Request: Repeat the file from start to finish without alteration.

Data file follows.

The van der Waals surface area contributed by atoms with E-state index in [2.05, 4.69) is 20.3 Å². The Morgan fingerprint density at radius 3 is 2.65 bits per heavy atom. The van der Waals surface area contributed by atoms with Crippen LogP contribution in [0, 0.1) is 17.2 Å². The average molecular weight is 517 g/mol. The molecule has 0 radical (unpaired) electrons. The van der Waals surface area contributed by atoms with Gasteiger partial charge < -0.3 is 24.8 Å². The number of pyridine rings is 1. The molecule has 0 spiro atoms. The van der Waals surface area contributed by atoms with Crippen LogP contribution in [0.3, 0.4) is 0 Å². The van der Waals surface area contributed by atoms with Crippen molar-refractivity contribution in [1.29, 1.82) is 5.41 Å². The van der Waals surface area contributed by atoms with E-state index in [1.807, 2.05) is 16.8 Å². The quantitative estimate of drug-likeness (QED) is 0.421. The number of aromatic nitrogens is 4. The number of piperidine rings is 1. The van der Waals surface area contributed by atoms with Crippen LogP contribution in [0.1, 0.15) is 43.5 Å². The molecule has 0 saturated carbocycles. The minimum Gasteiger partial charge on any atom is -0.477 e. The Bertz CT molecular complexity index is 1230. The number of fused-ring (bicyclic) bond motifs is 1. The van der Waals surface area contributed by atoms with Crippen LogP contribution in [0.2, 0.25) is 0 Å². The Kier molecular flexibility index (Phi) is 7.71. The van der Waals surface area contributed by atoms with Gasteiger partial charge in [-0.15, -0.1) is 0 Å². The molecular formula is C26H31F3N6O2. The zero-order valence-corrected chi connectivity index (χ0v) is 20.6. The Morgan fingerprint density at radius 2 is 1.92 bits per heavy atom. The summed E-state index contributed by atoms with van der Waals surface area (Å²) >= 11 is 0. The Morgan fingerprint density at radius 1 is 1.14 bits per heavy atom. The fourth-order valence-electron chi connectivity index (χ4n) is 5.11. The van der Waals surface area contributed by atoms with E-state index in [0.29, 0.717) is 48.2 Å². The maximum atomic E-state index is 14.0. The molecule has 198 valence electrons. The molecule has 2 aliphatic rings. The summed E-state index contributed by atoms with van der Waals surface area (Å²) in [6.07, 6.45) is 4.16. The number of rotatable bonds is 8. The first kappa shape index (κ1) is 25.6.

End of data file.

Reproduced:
The van der Waals surface area contributed by atoms with E-state index in [2.05, 4.69) is 20.3 Å². The Morgan fingerprint density at radius 3 is 2.65 bits per heavy atom. The van der Waals surface area contributed by atoms with Crippen LogP contribution in [0, 0.1) is 17.2 Å². The average molecular weight is 517 g/mol. The molecule has 0 radical (unpaired) electrons. The van der Waals surface area contributed by atoms with Gasteiger partial charge < -0.3 is 24.8 Å². The number of pyridine rings is 1. The molecule has 0 spiro atoms. The van der Waals surface area contributed by atoms with Crippen LogP contribution in [0.3, 0.4) is 0 Å². The van der Waals surface area contributed by atoms with Crippen molar-refractivity contribution in [1.29, 1.82) is 5.41 Å². The van der Waals surface area contributed by atoms with E-state index in [1.807, 2.05) is 16.8 Å². The quantitative estimate of drug-likeness (QED) is 0.421. The number of aromatic nitrogens is 4. The number of piperidine rings is 1. The van der Waals surface area contributed by atoms with Crippen LogP contribution in [0.1, 0.15) is 43.5 Å². The molecule has 0 saturated carbocycles. The minimum Gasteiger partial charge on any atom is -0.477 e. The Bertz CT molecular complexity index is 1230. The number of fused-ring (bicyclic) bond motifs is 1. The van der Waals surface area contributed by atoms with Crippen LogP contribution in [0.2, 0.25) is 0 Å². The Kier molecular flexibility index (Phi) is 7.71. The van der Waals surface area contributed by atoms with Gasteiger partial charge in [-0.15, -0.1) is 0 Å². The molecular formula is C26H31F3N6O2. The zero-order valence-corrected chi connectivity index (χ0v) is 20.6. The Morgan fingerprint density at radius 2 is 1.92 bits per heavy atom. The summed E-state index contributed by atoms with van der Waals surface area (Å²) >= 11 is 0. The Morgan fingerprint density at radius 1 is 1.14 bits per heavy atom. The fourth-order valence-electron chi connectivity index (χ4n) is 5.11. The van der Waals surface area contributed by atoms with E-state index in [0.29, 0.717) is 48.2 Å². The maximum atomic E-state index is 14.0. The molecule has 198 valence electrons. The molecule has 2 aliphatic rings. The summed E-state index contributed by atoms with van der Waals surface area (Å²) in [6.07, 6.45) is 4.16. The number of rotatable bonds is 8. The first kappa shape index (κ1) is 25.6.